So… what brings people to your blog?
Many bloggers only aim for the last item on the list, neglecting most of what makes top blogs successful. Before you publish your next post, take a look at your blog as a whole and see what niche it fills best, and where it might come up lacking.
How’s the ambiance? Do your pages look good, and does the visual presentation match the tone of your posts? Are people engaging with each other through your blog, or is there a way you can encourage discussion? What do you offer that your readers can’t find anywhere else?
Familiarity breeds positivity
Does this sound familiar? You’re in the car, belting along to the latest pop hit. Suddenly you remember how just a few weeks ago you hated this song and complained about how it was on the radio all the time. What happened here?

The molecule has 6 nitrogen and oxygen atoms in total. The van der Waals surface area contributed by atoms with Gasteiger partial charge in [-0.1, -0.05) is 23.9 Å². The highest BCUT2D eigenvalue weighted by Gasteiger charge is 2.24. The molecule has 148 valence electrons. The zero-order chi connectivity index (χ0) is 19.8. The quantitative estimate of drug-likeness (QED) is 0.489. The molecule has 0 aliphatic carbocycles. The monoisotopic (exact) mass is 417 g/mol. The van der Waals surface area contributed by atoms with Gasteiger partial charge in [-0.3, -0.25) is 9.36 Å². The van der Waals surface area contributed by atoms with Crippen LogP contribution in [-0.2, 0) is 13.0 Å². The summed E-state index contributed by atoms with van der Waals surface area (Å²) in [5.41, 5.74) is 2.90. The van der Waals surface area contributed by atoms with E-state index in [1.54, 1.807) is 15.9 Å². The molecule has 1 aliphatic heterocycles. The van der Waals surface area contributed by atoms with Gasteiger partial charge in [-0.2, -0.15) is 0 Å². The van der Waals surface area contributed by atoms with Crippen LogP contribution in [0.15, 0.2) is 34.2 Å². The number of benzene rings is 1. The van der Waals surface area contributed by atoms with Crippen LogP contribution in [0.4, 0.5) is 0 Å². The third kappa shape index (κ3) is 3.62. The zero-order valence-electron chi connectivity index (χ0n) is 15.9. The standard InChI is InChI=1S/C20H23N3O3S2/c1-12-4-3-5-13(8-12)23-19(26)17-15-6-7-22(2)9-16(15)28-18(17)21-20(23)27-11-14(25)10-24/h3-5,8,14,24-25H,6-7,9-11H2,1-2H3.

This is actually a documented phenomenon called the mere-exposure effect or familiarity effect. People like things that are familiar and repeated exposure makes us like them more. In the ’80s, Robert Zajonc showed study participants Chinese characters that were supposed to represent adjectives and asked them to guess how positive or negative each one was.
Every character was shown from 1-25 times. Not only did the participants rate the ones that were shown more as more positive, but they also reported feeling in a better mood after they saw those symbols!
How to use it
Don’t be afraid to retread old ground in your blog. You might feel driven to push new content on your page, always going for the next trending topic. That can also get you a long way. However, sometimes it pays to go back to subjects you’ve already covered and given them a fresh look.
Not only can you develop your ideas in more depth, but you can also foster a sense of integrity and continuity throughout your blog. This is also a great opportunity to link back to older related posts.
If you’re savvy in taking advantage of the mere-exposure effect, you can lead your readers to more positive feelings about your opinions, and to feel good every time they look at your blog.
The amazing shrinking attention span